• Occur most often in cortex and hippocampus=declarative memory
    • Associated with Alzheimer’s and dementia
    • proportion of people with plaques:
      • Age 60 years (10%)
      • Age 80 years (60%)
  • Direct relationship between number of senile plaques and:
    • severity of the clinical impairment
    • decreased neurotransmission of acetylcholine
  • Because acetylcholine is associated with memory loss, it is believed that the senile plaques are a major cause of short term memory loss in Alzheimer’s disease.

Edwardson et al.

neurofibrillary tangles nft
Neurofibrillary Tangles (NFT)
  • pathological accumulation of paired helical filaments composed of abnormally formed tau protein
  • found chiefly in the cytoplasm of nerve cells of the brain and especially the cerebral cortex and hippocampus
  • Found in higher concentration in older adults
  • occurs in Alzheimer's disease and other forms of dementia
pns changes
PNS Changes
  • Vestibular system
    • Hair cell receptors decline beginning at age 30
    • Vestibular receptor ganglion cells decrease by age 55-60
    • Myelinated fiber loss in vestibular system is 40%
    • May lead to c/o dizziness
  • Somatosensory system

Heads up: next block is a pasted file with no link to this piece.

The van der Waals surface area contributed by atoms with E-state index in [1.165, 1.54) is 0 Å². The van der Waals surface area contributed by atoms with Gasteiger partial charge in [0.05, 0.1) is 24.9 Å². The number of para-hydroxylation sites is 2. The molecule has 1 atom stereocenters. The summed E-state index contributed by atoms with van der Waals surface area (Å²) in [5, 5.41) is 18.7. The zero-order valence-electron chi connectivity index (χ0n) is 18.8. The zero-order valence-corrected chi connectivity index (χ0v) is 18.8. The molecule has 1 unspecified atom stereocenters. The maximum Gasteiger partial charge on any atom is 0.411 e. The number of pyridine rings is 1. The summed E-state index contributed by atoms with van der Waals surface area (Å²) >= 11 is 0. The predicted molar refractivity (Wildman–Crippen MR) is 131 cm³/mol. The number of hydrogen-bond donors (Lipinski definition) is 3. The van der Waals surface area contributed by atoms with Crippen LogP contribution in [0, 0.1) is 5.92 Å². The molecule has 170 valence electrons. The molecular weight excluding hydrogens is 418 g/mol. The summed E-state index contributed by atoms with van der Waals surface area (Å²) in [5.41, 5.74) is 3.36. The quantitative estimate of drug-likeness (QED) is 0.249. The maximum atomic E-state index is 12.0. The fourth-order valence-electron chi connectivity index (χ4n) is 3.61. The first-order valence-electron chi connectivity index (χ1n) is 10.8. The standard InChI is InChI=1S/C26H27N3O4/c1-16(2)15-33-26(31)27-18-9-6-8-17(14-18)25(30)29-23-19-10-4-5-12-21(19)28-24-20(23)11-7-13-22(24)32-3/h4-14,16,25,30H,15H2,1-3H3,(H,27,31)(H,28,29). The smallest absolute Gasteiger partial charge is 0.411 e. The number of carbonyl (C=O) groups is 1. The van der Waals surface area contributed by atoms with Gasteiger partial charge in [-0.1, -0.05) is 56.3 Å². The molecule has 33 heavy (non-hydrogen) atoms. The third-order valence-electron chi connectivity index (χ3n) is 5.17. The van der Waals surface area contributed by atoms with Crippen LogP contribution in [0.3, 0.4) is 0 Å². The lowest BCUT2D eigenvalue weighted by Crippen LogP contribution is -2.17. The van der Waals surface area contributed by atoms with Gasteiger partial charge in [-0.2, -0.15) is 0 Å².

• Decreased # of unmyelinated and myelinated fibers
    • Blood vessels become atherosclerotic  loss of blood supply to nerve fibers
      • Major contributor to increased prevalence of peripheral neuropathies in older adults
pns changes1
PNS Changes
  • Autonomic NS
    • Sympathetic control of dermal vasculature is reduced
      • Results in reduced wound repair efficiency
      • In aging animal models, TENS improved vascular response through increasing activity of sympathetic nerves
  • Motor system
    • Loss of motor units remaining motor units become larger which can reduce ability to fine tune motor coordination
    • Signs of re-innervation (space between nodes in myelin was reduced  leads to reduced NCV)
pns changes2
PNS Changes
  • Wallerian degeneration is delayed
  • Regeneration takes longer because secretion of trophic factors is slower than in younger adults
  • Density of regenerated neurons is reduced
  • Less collateral sprouting
  • In PNS, loss of αMN occurs with age.
    • Remaining αMN will innervate the stranded muscle cells
    • Results in larger motor units, which can effectively reduce motor coordination for finely tuned movements
balance changes with aging
Balance Changes with Aging
  • Decreased NCVs for sensory and motor nerves
  • Apparent decrease in ability to integrate senses involved in determining postural responses
  • Functional balance changes
    • With eyes closed single limb stance, balance decreases begin at age 40
    • More co-contraction of muscles during balance responses with aging
    • In some elders, see proximal muscle activation before distal with minor perturbations on solid floor

Choy, Brauer, Nitz, JAGS, 2003

loss of functional reserve
Loss of Functional Reserve
  • Normally, a significant loss of neural tissue can occur before functional change occurs
  • In older adults, there are less redundant neurons to take over the function so functional changes occur more readily